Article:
The story is told in documentary style, and is based on a newspaper serial which may have been based on a true story.
The copy I saw (on video) did not have subtitles for the dialogue. However, there were captions for the names and positions of the major characters (but not the actor names) as they appear. The plot was explained to me by the resident translator, but it was difficult to keep up with everything that was happening. Talk about dialogue-rich ! There is at least one person speaking in nearly every frame, and often at speed. There are about 15 major characters, each of whom are involved in intricate plotting and counter-plotting.
In short, to enjoy and fully appreciate, I would recommend you hold out for a subtitled copy, unless you understand Japanese at a high level of fluency.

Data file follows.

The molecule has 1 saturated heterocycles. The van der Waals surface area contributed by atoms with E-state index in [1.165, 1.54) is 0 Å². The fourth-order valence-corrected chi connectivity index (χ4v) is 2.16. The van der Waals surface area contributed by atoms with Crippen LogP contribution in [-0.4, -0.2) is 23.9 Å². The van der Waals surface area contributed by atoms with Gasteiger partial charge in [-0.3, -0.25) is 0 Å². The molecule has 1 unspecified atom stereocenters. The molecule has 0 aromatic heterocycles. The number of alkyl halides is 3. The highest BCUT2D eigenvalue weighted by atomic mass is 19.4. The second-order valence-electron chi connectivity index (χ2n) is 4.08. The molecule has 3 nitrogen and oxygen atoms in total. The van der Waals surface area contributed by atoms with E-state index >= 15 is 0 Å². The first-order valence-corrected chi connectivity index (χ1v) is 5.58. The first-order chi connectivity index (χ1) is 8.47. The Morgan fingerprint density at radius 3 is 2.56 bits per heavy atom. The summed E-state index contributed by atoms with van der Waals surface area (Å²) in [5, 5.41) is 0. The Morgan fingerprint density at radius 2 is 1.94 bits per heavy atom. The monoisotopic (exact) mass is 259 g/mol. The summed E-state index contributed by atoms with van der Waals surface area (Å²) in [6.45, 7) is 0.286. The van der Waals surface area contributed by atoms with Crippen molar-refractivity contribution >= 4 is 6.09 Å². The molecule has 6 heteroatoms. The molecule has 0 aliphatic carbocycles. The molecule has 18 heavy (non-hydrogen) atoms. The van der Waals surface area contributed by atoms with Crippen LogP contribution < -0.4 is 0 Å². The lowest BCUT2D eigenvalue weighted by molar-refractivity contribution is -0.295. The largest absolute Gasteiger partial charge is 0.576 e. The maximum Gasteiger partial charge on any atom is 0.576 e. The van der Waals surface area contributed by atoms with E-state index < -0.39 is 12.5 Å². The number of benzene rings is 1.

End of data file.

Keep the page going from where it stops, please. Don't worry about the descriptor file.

However, being film, the quality is evident in the performances and direction, even if I only got ten percent of the dialogue ! It is well written and has a quality cast ( though there is a lot of overacting). The director ultimately gets his message across , and is far from subtle about it. That is, that when medical academics focus more on ambition and promotion, it's the welfare of the patients which suffers.
A warning : as well as tons of dialogue, there are a number of scenes of actual surgery. Up close and very graphic ! Ugh.
Most perturbing, though, is that most of the characters smoke most of the time. I find this incredible. Even by the mid 60s, the evidence about smoking causing cancer was well-known, even in Japan, and especially amongst surgeons ! It must have stood out even at the time, but in the 21th Century, a really stunning situation.
Overall, the tone of the story is finely balanced between polemic, farce and wit. A highly entertaining and thought-provoking mixture. Highly recommended.
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